Monday, February 20, 2017

Insurance info for 2017

At Young Chiropractic insurance is a big part of what goes on in the office everyday.  For most of you, the new year brings a new deductible and possibly a new co-pay.

In the state of Missouri, under most insurance plans, you are entitled to 26 visits of chiropractic care per year.  There are always exceptions to this rule.  Some plans may need a referral from your Primary Care Physician (PCP).  If so, please call your PCP prior to your visit.  You can have them fax your referral to the office (314-781-4241).

To take care of you, your spine and your health, we would be happy to look to see what your insurance benefits are for 2017.  You may either contact the insurance company yourself, call the office or fax a copy of your card to the office if you are unsure of your benefits.

If you have a marketplace plan, please check to see if I am a provider in your network.

Our goal is to make your health a priority!

Yours in Good Health!!!! Dr. Nancy

Tuesday, January 12, 2016

Smoking and the Spine

Here I am 9 years smoke free as of December.  I grew up in a generation whose parents smoked.  We smoked.  It was the Kool thing to do. Little did my parents or I know that the long term effects of being Kool would deteriorate our bodies and most importantly our health and well-being.

We all have seen reports on how detrimental smoking is to our lungs, eyes, organs and every part of our bodies.  What I want my patients and those that read this blog to know is how Smoking effects your Spine.

Back pain is associated with a decrease in the quality of life.  It can change your outlook, your job and your relationships. After all these articles and journals about the degenerative effects of smoking, the one thing that became very clear is that the arthritic changes that naturally occur in all of us, are increased in smokers.  According to the North American Spine Society, Nicotine restricts the flow of nutrients and oxygen rich blood to the discs that cushion the vertebrae, thereby, increasing degeneration of the spine and discs.  Nicotine impairs and changes the way oxygen is delivered to the tissues.  All tissue function has dependency on oxygen.  Smoking also reduces the calcium absorption and prevents new bone growth. This can increase the risk of an osteoporotic fracture, a very painful occurrence.  Nicotine retards fracture and wound healing by decreasing the amount of oxygen to the wound and thereby impairing the collagen production that is essential in all types of healing.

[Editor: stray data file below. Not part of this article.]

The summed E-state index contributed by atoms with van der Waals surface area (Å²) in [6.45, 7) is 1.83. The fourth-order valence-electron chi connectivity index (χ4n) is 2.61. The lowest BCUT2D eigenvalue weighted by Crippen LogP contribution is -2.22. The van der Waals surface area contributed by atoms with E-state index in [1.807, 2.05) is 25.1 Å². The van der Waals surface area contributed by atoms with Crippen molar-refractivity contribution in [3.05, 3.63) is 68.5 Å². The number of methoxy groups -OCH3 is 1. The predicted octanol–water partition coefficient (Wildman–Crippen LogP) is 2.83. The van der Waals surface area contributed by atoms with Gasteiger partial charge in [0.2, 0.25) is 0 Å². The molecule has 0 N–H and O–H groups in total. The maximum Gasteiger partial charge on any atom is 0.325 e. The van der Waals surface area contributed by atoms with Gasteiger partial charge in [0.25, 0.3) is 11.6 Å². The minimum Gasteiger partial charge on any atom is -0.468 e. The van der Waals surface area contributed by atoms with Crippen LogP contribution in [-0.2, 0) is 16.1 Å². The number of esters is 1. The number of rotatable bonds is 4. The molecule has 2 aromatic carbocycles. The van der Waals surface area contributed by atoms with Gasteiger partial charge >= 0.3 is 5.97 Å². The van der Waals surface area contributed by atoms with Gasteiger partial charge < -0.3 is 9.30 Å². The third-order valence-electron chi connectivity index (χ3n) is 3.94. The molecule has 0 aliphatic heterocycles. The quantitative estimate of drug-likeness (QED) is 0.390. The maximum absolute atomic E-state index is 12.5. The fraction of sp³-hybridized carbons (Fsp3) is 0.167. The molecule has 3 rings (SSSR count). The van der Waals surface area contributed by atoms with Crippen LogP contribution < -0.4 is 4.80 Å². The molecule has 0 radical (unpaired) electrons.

Research has shown that people who smoke have a higher prevalence of back pain.  Some studies show that nicotine is like a pain killer and decreases the amount of pain that is felt. The University of Rochester medical school cites that nicotine interacts with certain proteins that play a key role in your central and peripheral nervous system that control anxiety and pain.  Prolonged exposure to cigarettes changes the way these cells function and eventually the way the body processes pain.  It was found in a few studies that smokers with back pain tend to have more intense pain and more long term disability over time.